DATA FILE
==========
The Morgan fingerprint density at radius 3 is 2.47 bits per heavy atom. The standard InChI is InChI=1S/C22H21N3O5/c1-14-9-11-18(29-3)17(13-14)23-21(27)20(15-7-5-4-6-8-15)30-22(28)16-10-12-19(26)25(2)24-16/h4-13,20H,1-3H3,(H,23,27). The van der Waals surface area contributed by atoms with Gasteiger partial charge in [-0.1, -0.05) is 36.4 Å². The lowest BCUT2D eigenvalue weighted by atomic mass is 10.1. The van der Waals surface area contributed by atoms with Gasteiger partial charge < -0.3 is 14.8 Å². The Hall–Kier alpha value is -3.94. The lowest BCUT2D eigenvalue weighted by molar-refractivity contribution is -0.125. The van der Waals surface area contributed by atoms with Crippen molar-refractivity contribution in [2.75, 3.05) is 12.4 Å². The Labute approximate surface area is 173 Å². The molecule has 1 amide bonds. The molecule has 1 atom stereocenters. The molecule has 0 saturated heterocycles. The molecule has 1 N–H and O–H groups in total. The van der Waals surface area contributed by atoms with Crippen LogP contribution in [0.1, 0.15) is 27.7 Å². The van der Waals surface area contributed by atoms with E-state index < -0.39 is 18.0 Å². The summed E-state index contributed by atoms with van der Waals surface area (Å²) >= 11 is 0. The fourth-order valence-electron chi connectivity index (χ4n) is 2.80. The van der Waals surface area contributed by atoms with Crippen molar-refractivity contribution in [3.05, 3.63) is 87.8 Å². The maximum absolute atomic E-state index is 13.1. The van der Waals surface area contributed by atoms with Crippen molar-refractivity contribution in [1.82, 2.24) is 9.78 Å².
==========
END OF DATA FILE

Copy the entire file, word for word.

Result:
The Morgan fingerprint density at radius 3 is 2.47 bits per heavy atom. The standard InChI is InChI=1S/C22H21N3O5/c1-14-9-11-18(29-3)17(13-14)23-21(27)20(15-7-5-4-6-8-15)30-22(28)16-10-12-19(26)25(2)24-16/h4-13,20H,1-3H3,(H,23,27). The van der Waals surface area contributed by atoms with Gasteiger partial charge in [-0.1, -0.05) is 36.4 Å². The lowest BCUT2D eigenvalue weighted by atomic mass is 10.1. The van der Waals surface area contributed by atoms with Gasteiger partial charge < -0.3 is 14.8 Å². The Hall–Kier alpha value is -3.94. The lowest BCUT2D eigenvalue weighted by molar-refractivity contribution is -0.125. The van der Waals surface area contributed by atoms with Crippen molar-refractivity contribution in [2.75, 3.05) is 12.4 Å². The Labute approximate surface area is 173 Å². The molecule has 1 amide bonds. The molecule has 1 atom stereocenters. The molecule has 0 saturated heterocycles. The molecule has 1 N–H and O–H groups in total. The van der Waals surface area contributed by atoms with Crippen LogP contribution in [0.1, 0.15) is 27.7 Å². The van der Waals surface area contributed by atoms with E-state index < -0.39 is 18.0 Å². The summed E-state index contributed by atoms with van der Waals surface area (Å²) >= 11 is 0. The fourth-order valence-electron chi connectivity index (χ4n) is 2.80. The van der Waals surface area contributed by atoms with Crippen molar-refractivity contribution in [3.05, 3.63) is 87.8 Å². The maximum absolute atomic E-state index is 13.1. The van der Waals surface area contributed by atoms with Crippen molar-refractivity contribution in [1.82, 2.24) is 9.78 Å².